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Notice of Court Decision: Hot-Rolled Flat-Rolled Carbon-Quality Steel Products from Japan

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Information about this document as published in the Federal Register.

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Import Administration, International Trade Administration, Department of Commerce.


On December 27, 2001, the United States Court of International Trade issued a final judgment with respect to the litigation in Nippon Steel Corp. v. United States, Consol. Ct. No. 99-08-00466. Slip Op. 01-152 (“Nippon IV”). This case arises out of the Department's Notice of Final Determination of Sales at Less Than Fair Value: Hot-Rolled Flat-Rolled Carbon-Quality Steel Products from Japan, 64 FR 24329 (May 6, 1999). The final judgment in this case was not in harmony with the Department's May, 1999, Final Determination.


The effective date of this notice is January 6, 2002, which is 10 days from the date on which the judgment of the Court was issued.

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Sean Carey at (202) 482-3964 or Maureen Flannery at (202) 482-3020, Import Administration, International Trade Administration, U.S. Department. of Commerce, 14th Street and Constitution Avenue, N.W., Washington, D.C. 20230.

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The decision of the Court of International Trade in Nippon IV is that Court's final decision in a series of decisions addressing issues related to the antidumping margin assigned to Nippon Steel Corporation (“Nippon”) in the above-referenced Final Determination.

In Nippon Steel Corp. v. United States (“Nippon I”), 118 F. Supp. 2d 1366 (CIT 2000), that Court (1) remanded for Commerce to determine whether, as to weight conversion factors, Nippon acted to the best of its ability within the meaning of 19 U.S.C. § 1677e(b); (2) ordered Commerce to issue a policy statement on ex-parte memoranda in accordance with the opinion; and (3) upheld the Department on all other challenged aspects relating to Nippon. In Nippon Steel Corp. v. United States (“Nippon II”), 146 F. Supp. 2d 835 (CIT 2001), the Court (1) found that a revised policy statement as to ex-parte memoranda, 66 FR 16906 (March 28, 2001), complied with the Court's order in Nippon I; but (2) held that Commerce had erred in finding that Nippon did not act to the best of its ability with respect to providing requested weight conversion factors, and that, accordingly, Nippon's failure to timely provide these factors did not warrant an adverse inference in the selection of facts available for the affected sales. Thus, the Nippon II Court remanded for Commerce to recalculate Nippon's margin without using an adverse assumption in that respect. In Nippon Steel Corp. v. United States (“Nippon III”), Slip Op. 01-122 (CIT, October 12, 2001), the Court (1) rejected Nippon's claims that the Department's remand results methodology impermissibly took a different approach from that used in the investigation, but (2) rejected the Department's selection of the non-adverse facts available associated with the missing weight conversion factors, and remanded again for the Department to devise a new approach to the determination of neutral facts available.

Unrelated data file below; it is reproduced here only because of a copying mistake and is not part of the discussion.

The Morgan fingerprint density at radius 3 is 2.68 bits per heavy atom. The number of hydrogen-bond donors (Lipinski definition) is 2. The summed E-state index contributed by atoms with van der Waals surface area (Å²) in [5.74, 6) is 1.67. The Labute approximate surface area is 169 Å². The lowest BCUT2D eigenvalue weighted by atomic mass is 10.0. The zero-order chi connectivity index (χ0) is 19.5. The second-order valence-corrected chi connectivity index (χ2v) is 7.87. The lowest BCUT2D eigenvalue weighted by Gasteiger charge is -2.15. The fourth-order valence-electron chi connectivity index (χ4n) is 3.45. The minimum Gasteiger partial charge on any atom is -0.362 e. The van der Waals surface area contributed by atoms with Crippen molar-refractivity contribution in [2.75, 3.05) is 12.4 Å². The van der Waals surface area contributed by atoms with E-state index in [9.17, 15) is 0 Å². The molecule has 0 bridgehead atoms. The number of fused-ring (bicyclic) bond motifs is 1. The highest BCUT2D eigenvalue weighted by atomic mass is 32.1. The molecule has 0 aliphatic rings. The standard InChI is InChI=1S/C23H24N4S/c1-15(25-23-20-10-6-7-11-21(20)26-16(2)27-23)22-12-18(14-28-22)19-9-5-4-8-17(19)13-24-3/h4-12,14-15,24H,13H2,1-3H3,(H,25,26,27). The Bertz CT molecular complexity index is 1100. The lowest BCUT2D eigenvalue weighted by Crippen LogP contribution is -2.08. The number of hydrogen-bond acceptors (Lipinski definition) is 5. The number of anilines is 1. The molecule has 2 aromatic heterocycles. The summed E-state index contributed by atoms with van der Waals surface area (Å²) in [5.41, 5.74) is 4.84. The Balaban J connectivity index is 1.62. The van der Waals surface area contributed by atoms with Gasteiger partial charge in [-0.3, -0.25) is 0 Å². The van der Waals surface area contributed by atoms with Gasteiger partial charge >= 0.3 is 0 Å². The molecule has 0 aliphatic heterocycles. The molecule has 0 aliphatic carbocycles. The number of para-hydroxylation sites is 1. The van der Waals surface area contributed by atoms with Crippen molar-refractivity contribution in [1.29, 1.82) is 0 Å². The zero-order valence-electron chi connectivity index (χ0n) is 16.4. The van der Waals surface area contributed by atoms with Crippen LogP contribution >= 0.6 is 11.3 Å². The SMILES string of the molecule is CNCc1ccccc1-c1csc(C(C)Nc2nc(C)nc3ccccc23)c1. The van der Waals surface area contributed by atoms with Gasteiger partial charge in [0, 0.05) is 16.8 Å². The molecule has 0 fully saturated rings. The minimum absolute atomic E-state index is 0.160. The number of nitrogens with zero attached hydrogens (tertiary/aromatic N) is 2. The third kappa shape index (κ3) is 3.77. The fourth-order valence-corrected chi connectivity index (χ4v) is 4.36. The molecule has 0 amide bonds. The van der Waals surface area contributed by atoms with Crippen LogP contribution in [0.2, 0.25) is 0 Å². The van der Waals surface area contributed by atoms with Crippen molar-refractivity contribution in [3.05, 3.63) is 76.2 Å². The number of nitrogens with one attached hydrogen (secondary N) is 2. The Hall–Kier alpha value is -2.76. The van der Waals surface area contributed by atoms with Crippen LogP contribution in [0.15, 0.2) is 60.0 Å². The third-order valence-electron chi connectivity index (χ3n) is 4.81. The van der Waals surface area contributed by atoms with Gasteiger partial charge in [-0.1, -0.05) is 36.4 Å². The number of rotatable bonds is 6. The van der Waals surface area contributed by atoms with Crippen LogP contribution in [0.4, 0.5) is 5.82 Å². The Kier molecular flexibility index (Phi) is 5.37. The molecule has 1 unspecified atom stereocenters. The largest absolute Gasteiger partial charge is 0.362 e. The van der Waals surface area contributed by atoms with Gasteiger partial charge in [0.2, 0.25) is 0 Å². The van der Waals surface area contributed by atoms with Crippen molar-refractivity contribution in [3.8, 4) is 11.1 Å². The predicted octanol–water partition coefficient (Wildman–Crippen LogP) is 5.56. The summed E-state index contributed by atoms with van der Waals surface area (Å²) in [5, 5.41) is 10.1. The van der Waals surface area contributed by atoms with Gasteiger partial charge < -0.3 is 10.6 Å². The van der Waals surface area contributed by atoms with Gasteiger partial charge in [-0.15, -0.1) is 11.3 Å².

In Nippon IV, the Court rejected the “application” of the Department's new approach, taking no position on whether it was reasonable as a general matter, and ordered the Department to use Nippon's untimely submitted (proprietary) weight conversion factor. Slip Op. 01-152, at 6-7. As mentioned above, this decision was issued as a final judgement in this case.

In its decision in Timken Co. v. United States, 893 F.2d 337, 341 (Fed. Cir. 1990) (“Timken”), the United States Court of Appeals for the Federal Circuit held that, pursuant to 19 U.S.C. § 1516a(e), the Department must publish a notice of a court decision which is not “in harmony” with a Department determination, and must suspend liquidation of entries pending a “conclusive” court decision. The CIT's decision in Nippon IV on December 27, 2001, constitutes a final decision of that court which is “not in harmony” with the Department's final determination of sales at less than fair value. This notice is published in fulfillment of the publication requirements of Timken.

Accordingly, the Department will continue the suspension of liquidation of the subject merchandise pending the expiration of the period of appeal, or, if appealed, upon a “conclusive” court decision.

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January 15, 2002

Faryar Shirzad,

Assistant Secretary for Import Administration.

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[FR Doc. 02-1790 Filed 1-23-02; 8:45 am]